certain minor directions. They make long, swift journeys, for instance, acting as beasts of burden or messengers, so that, seeing their performances, the words of Buffon come forcibly to mind: "The civilized man knows not half his powers." But in the greater concerns of life, those requiring forethought for a permanent future, they are very improvident. Perhaps, however, those of Amatlan differ from others, or perhaps the general reputation may not be wholly deserved, for the Cordobans tell you that Amatlan is even richer than Cordoba. There are said to be a number of native residents worth from $50,000 to $80,000 each. They buy land, and bury their surplus cash in the ground. It may well enough be that the lack of savings-banks, or any more secure place of deposit for money than the ground, has something to do with the improvidence complained of. The alcalde, the chief of them, was estimated as worth a million, though this I should very much doubt. He had no large ways of using his wealth, but was said to incline to avarice and delight in simply piling it up. There was a project at one time to build a tram-road hence to Cordoba, the capital to be supplied in part by the Indians, but it fell through. Some of the well-to-do send their sons to good schools, and even to Mexico, to take the degree of licentiate. These favored scions, on their return, must put on the usual dress, and live in no way differently from the rest. The daughters, on the other hand, are never educated, but set, without exception, to rolling tortillas and the other domestic drudgery.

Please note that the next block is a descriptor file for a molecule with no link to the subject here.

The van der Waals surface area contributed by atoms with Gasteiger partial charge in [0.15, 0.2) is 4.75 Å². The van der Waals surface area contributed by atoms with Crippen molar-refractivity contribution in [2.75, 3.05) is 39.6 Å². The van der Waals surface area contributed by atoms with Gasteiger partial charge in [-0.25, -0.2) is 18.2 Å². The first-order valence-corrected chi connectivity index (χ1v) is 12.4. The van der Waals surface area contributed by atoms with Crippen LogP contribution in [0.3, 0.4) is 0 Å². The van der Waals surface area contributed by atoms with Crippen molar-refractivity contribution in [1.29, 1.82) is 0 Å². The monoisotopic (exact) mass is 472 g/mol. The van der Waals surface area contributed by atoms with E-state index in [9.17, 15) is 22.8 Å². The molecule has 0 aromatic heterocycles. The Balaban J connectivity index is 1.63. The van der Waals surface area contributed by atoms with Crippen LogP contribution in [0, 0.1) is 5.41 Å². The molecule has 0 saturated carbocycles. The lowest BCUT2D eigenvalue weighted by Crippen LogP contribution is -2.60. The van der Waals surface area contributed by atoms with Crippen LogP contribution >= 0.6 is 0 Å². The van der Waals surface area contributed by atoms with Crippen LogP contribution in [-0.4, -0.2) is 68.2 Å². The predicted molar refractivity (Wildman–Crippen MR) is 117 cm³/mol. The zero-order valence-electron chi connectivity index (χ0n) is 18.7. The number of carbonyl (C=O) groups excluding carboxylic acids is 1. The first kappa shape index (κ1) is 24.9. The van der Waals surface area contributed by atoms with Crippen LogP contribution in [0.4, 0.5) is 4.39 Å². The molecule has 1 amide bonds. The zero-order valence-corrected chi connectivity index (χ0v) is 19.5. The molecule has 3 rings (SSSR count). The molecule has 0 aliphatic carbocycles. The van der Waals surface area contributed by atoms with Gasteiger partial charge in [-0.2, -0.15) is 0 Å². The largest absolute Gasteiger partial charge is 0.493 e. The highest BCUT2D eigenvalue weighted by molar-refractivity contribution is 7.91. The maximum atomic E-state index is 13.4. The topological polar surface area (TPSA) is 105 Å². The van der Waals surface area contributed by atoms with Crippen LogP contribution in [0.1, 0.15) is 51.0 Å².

We dined at an open-air shanty posada, with dogs and pigs running freely about under our feet. Coffee, with-